The demand for care for disabled, ill and elderly people is projected to grow significantly1–4 around the world. This care can be provided in both formal and informal settings: formally by people employed in the health care sector and informally by relatives or friends. Informal carers are generally not paid for their caring responsibilities, but these responsibilities can have an impact on the capacity of the carer to undertake paid employment.5 We have examined the association between being a carer and labour force participation for those aged 45 years and over, and analysed the effect of being a carer on their household income. We undertook a cross-sectional analysis of the baseline data of the 45 and Up Study participants6 aged 45 to 64 years.
Of the 265,515 people surveyed, excluding those who independently volunteered to participate in the study, 162,590 (43.1% males) were aged between 45 and 64 years. Among them, 7.8% of men and 14.3% of women reported regularly caring for a sick or disabled person. The likelihood of becoming a regular carer increased with age. Of regular carers, 34.9% either reported that they were full-time carers or spending 35 or more hours per week for caring.
Full-time carers were less likely to be working full-time and more likely to be out of the labour force than non-carers. Although part-time carers were also less likely to be in full-time work and more likely to be not working than non-carers, the differences were not as large as the differences between full-time and part-time carers (with 77.5% of part-time carers working full time and 8.1% not working, versus 41.9% of full-time carers working full time and 39.4% not working). Women were more likely to be either in part-time work or not working, compared to men of the same age group.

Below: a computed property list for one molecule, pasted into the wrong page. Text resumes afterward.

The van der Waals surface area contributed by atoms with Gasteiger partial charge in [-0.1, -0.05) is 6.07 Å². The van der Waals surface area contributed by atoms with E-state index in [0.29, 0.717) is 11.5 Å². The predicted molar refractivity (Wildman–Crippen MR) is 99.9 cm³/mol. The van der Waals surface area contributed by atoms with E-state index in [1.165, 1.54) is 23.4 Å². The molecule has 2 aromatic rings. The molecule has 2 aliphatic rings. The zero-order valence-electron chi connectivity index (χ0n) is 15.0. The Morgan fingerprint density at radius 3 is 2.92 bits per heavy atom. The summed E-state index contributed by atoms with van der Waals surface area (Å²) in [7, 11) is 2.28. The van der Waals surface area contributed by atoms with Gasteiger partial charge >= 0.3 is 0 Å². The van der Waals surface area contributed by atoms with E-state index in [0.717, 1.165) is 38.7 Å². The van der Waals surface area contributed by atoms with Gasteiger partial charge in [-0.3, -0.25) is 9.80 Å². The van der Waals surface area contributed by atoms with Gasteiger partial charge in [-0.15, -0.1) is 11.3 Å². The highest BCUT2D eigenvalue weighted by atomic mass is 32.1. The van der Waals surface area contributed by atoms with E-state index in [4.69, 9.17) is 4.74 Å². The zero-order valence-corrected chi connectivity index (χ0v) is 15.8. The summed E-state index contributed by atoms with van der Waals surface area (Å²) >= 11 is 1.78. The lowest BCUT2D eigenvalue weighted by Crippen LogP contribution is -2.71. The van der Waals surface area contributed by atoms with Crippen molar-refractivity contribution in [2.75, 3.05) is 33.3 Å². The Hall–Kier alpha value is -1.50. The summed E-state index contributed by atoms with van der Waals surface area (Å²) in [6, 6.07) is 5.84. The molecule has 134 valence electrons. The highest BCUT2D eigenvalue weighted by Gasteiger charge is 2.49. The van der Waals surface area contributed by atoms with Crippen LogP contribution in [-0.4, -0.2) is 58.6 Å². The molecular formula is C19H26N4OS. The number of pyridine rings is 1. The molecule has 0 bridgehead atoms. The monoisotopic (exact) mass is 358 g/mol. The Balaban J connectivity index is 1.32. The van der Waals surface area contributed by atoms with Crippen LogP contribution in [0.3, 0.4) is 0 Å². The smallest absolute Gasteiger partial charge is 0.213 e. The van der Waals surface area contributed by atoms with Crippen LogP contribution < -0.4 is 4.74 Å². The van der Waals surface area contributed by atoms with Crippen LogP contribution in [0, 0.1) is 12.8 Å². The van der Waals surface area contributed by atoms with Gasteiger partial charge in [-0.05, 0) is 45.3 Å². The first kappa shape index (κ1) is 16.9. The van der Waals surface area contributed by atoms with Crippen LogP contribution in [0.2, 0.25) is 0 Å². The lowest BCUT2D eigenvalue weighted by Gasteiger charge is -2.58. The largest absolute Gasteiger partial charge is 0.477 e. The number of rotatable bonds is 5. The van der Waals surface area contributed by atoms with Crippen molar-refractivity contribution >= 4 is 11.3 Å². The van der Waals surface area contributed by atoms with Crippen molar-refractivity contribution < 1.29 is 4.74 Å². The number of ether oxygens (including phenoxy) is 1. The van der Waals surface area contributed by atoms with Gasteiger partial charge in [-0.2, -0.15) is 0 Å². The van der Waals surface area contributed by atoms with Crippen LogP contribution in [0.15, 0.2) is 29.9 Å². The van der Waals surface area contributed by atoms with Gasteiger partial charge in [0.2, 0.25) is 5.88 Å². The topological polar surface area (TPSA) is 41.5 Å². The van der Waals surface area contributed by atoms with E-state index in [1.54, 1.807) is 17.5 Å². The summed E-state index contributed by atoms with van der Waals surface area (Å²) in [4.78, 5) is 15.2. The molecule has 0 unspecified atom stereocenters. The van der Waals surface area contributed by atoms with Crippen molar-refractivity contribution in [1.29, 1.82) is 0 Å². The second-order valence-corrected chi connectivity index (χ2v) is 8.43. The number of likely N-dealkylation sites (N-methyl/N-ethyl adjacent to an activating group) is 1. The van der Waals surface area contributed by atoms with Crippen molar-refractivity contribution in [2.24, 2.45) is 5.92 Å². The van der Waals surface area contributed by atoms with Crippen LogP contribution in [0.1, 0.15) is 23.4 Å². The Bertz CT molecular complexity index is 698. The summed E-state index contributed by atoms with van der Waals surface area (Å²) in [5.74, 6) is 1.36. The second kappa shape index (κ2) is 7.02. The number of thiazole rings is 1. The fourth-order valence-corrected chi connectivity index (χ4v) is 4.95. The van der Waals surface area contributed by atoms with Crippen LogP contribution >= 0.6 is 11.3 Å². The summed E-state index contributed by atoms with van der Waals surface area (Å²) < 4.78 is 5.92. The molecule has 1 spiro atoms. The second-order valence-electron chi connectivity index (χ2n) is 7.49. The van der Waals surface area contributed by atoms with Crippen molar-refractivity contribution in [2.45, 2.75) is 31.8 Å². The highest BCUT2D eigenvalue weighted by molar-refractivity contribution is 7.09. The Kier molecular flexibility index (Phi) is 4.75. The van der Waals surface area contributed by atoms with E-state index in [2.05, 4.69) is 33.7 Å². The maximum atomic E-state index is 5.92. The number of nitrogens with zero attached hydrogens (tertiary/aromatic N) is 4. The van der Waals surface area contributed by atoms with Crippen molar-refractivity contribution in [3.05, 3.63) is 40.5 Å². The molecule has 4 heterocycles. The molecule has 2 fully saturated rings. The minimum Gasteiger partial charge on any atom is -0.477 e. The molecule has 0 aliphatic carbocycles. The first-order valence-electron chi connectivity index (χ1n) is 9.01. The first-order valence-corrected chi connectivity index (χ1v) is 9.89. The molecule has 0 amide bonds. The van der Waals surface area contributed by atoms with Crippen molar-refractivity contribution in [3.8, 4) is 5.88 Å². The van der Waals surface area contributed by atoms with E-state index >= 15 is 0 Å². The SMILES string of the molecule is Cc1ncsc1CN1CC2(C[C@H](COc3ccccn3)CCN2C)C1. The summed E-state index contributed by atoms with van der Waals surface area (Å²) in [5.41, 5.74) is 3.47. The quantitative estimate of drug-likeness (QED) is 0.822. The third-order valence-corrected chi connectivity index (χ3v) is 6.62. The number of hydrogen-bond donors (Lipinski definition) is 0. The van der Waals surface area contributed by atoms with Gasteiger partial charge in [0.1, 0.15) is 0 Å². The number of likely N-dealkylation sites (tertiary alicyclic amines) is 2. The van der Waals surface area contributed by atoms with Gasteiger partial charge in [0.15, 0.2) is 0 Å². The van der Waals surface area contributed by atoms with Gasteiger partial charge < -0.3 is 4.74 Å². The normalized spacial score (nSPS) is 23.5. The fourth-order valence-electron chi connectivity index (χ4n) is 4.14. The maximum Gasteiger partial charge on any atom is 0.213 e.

Both part-time and full-time carers were less likely to be employed full time than non-carers. The male part time carers were significantly less likely to be in full time employment (OR 0.79, 95% CI 0.70–0.88) than non-carers. The odds of being in full-time employment were even lower for full-time carers (OR 0.15, 95% CI 0.13–0.18). Similar results were found for females. Part-time carers were more likely to be in part-time employment than non-carers – statistically significant for females (OR 1.10, 95% CI 1.03–1.18) but not for males.
When full-time carers reported a fair or poor health status, they had an even lower chance of being in full-time employment or part-time employment. Male full-time carers who had poor health status only had 0.06 (95% CI 0.04–0.07) times the odds of being in full-time employment and 0.17 (95% CI 0.13–0.23) times the odds of being in part-time employment of the non-carers who had excellent health status. For female full-time carers who also had poor health status, the odds of being in full-time and part-time employment were respectively 0.07 (95% CI 0.06–0.09) and 0.15 (95% CI 0.12–0.18) times the odds for female non-carers who had excellent health status.
Full-time carers were likely to have lower household income than non-carers. Among those married or living with a partner, 27.2% of full-time carers had an annual household income of less than $20,000, compared to only 7.1% of non-carers. By contrast, 41% of non-carers had an annual household income of greater than $70,000, whereas only 12.6% of full-time carers had this level of household income.
Being a full-time or part-time carer significantly reduces an individual's labour force participation rate relative to their peers. These results are consistent with other studies that have found that carers generally have lower rates of labour force participation, both within Australia and internationally.7–13 The effort of the individuals who give up their own time and their own employment to provide care for another should be recognised for the vital service they provide to society. The significant costs as a result of informal care to both individuals and governments also need to be recognised.